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this year's form. that said, the census also told us today they are exploring the prospect of dropping this word for 2020. they'll send about 30,000 homes forms that don't have the term listed as the prewritten option. see what happens. joining us now from the great city of new orleans, associate professor of african-american studies at princeton. thanks for joining us. on twitter today, you unscientifically polled people on what the word, negro, made them think of. what kind of responses did you get? >> i'm a public opinion researcher and this is the least scientific poll i've ever done, but i was interested because this advocacy position that negro is a der rogatory term.
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some people had cultural references saying things like negro spirituals or negro league baseball. some people, saying that negro was the common term in usage during the civil rights movement. so there's a way in which most of the important 20th century efforts towards civil rights happened because negroes did it. because african-american, afro-american and black were after the movement. there were also people who said negro made them think about segregation, antiquated terms and derogatory ways of talk about black people. >> david wilson was on the show this week and he said he thinks it's possible the word will be offensive and strange enough to a lot of younger african-americans that it might
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actually hurt their participation in the census. there's no real way to measure that, but do you think that's possible? >> there are good ways to measure it. census folks aren't perfect at everything, but they are mighty good at pretesting. in other words, if you take it off the form, you end up with a different kind of response rate or different sorts of people responding than when you leave it on the form. in certain ways, it's an imperical question. i think there are real issues about the census, about under counting, under representation of african-americans that we should be concerned about. for me, negro doesn't make the top ten. i almost felt like saying, negro, please. >> i do think this is sort of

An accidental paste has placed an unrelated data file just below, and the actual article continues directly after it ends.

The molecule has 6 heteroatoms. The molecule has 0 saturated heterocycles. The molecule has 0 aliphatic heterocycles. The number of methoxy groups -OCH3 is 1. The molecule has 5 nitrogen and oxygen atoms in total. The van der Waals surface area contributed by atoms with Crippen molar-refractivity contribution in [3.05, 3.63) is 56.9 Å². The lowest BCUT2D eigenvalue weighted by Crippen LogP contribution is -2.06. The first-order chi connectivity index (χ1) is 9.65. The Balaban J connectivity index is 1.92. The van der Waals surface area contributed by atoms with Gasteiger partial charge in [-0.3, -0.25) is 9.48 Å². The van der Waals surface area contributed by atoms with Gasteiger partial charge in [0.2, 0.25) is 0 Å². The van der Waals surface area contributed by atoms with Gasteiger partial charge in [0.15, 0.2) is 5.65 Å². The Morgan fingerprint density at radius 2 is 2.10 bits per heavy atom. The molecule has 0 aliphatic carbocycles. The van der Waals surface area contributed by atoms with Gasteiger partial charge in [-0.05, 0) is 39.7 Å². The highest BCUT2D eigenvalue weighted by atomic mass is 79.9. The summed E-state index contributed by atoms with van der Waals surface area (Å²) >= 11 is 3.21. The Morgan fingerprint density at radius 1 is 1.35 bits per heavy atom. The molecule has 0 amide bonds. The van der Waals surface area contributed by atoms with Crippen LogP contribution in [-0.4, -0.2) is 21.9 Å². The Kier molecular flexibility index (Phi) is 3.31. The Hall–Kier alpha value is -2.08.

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more interesting that controversial. there have been people on the right who have tried to make it controversial, some big brother intrusion, but the census is really important. getting undercounted affects your political representation. is there not a risk to being scared or offended by the census? >> maybe, but if we think about the biggest issues around the census, the first thing i would say is because i'm a professor, i have a e reading list for everybody. the first might be a book about the history of the census in brazil, an interesting case about how we develop the concept of blackness. but i think what we really need to be asking is at this particular historic moment, what happens when we count, for example, incarcerated persons,
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who are disportion people of color. when we count them in the counties where they're incarcerated rather than their home communities. for example, in illinois, you end up with young people being counted in predominantly white downstate counties and not in the neighborhoods from which they come. that affected political representation, federal dollars. there will millions of dollars at stake and we want to be encouraging african-americans, blacks and negroes to be filling out the survey, not to be sort of raising a specter of anxiety. still, it is important and worth asking sort of what does it mean when a community of people want to name themselves and what happens if these sort of historic names, these names that still may carry a great deal of negative baggage, if they push
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off people we're trying to get more fairness for. >> the perfect person to talk to about this. i knew you'd have the academic rigor down. so the mccain-palin 2008 campaign manager is offloading some truth of sarah palin. remember the staffer she attacked for his weight and said he swore too much? well, that campaign staffer has some memories to share for us. stand back. seafood dinner for to is just $29.99 at red lobster. you both get a fresh salad and irresistible cheddar bay biscuits... two entrees from a menu of classic favorites and new creations. and your choice of either an appetizer or a dessert to share. your favorite seafood with your favorite person.
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barack obama and senator o biden -- >> senator o biden. remember that moment from the vice presidential debate? at the time, it just seemed hike a strange sort of mini gaffe for sarah palin. we now know the back story that led to it. apparently, the senator o biden problem for sarah palin was way worse than anyone knew until now.
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john mccain's campaign manager spills the means on what it was like to work with sarah palin during the campaign. that is ahead. last night on david letterman when i called the christmas day bomber the fruit of the boom guy, i should have credited that to our friends at they came up with that first. in any case, since the attack on christmas day, americans have been paying more attention to nigeria. you know what they're worried about? that they're president might be secretly dead. according to reports, he has not been seen anywhere for six weeks. rumor has it he's in a hospital in saudi arabia, but back home, people are freaking out. three lawsuits have been filed